Distance: 11.7 km (10.0 DOC hours) - Unmarked route, hard - Moderate terrain
Altitude: 461m to 1999m. Gain: 2063m. Loss: 2522m . Gradient: 24 deg (Steep)
Skills: Snow / ice (5/7) - Streams (2/6)
GPX info source: Uploaded from GPS

[This is an alpine route, meaning it has no shelter from the weather for long periods of time, includes rough terrain, maybe snow, and in a few places (as the contours show) it traverses above very steep ground. Therefore in wet or snowy conditions a fall could be dangerous, so it may be unsuitable to do this route in reverse in such conditions.]

Across the Ahuriri valley from Top Hut is an impressive wall of waterfalls. The route described here traverses lower-angle tussock slopes above the waterfalls, from left to right (south to north). But first there is some route-finding and exertion to get up to those lower-angle slopes.... Credit to Dave Crouchley of DoC on our trip, for suggesting the route up to the tarn, after scrutinising the topo map while we were camped at Top Hut.

About 1km downstream from Top Hut, on the true right of the Ahuriri is a large grass covered boulder fan. Two routes climb from here to the terraces above:

1) At the northern edge of a grass-covered boulder fan, climb to the left through bush that is initially open then scrubby and very steep (including rubbly rock). On this face, the scrub ends below some bluffs. Now in tussock, sidle to the right up onto the spur. The route marked on this site's route map for the section described above is only approximate.
Climb the spur until you can see a descent into the first creek to the north. You may end up going higher than you really need to. The terrain is short tussock and slaty rock covered in gravel. Descend (or maybe sidle) to the creek.

2) Alternatively from the Ahuriri climb the bush spur on the downriver side of the grassy fan to reach the terraces above (as shown on map). Climb the now-grassy spur towards bluffs above, swinging left into the start of the large hanging valley. A small tussock gully will become visible just west of the spur, climbing north to get you back onto the spur above the bluffs. Sidle / climb north either dropping into the head of the large basin or sidling scree above it.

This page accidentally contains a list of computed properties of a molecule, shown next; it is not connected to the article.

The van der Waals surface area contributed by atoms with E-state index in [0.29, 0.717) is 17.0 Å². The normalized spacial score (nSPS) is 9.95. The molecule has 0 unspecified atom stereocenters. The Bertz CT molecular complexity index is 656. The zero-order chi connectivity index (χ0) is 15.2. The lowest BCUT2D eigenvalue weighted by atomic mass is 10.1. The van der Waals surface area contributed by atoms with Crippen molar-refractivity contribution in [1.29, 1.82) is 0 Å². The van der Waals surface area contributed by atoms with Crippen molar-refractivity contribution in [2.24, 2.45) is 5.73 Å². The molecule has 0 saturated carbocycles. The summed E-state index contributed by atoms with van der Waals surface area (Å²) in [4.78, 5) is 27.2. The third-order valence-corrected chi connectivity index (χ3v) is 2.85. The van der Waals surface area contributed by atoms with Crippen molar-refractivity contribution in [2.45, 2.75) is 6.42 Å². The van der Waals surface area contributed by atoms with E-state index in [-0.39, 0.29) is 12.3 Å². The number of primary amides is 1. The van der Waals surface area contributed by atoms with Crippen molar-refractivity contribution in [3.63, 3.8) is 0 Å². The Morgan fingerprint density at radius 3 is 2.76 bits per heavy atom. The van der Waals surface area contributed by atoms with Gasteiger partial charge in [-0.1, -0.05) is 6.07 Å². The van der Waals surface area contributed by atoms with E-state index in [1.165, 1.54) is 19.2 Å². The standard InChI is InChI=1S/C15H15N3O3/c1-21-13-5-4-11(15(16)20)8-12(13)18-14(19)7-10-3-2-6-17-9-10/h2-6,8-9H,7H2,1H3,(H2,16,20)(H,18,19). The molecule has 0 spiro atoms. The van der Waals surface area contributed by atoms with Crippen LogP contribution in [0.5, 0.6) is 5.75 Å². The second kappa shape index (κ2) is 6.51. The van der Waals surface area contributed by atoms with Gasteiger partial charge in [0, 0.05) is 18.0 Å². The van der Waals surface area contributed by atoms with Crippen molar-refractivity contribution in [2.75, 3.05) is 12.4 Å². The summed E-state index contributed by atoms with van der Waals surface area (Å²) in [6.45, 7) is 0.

Once on the tussock/scree there is no need to cross any dangerous ground - just keep looking for the best route.

Make a long ascending sidle northwards, onto the NE ridge of peak 2230m, climbing a steep scree face to the ridge at the first reasonable-looking place you can find. This is the second scree chute shown on maps to the south of the main banana-tarn valley, hitting the ridgeline at the 1900m contour. The last part of the ascent to 1900m may be snow-covered in summer and is steeper, as the contours show. Ice axe and crfampons were a must in early January.

From the shoulder of the ridge at 1900m described above, sidle west on rocky scree and snow patches to the small spur which falls northwards to the outlet of the big tarn, This spur is steepish rock and is bluffy on the west, so stay away from the left on the way down. Cross the outlet of the tarn and find a way around the tarn then climb (probably snow most summers) to the pass at 1990m. We found the tarn partly ice-covered in December and went around the northern shore of it.

Since we went there, the route has has been included in Moirs Guide and also informally named Banana Tarn Pass (the tarn might look this shape in some summers, depending on the ice/snow cover).

From the pass descend scree and tussock west to the bushline at the stream forks shown on the route map. Sidle scrubby bush westwards onto the spur and descend the crest of the spur all the way to the Hunter River. When we were there in 1985 it was very heavily browsed by deer and the bush looked nearly dead, so I hope it has recovered in the years since.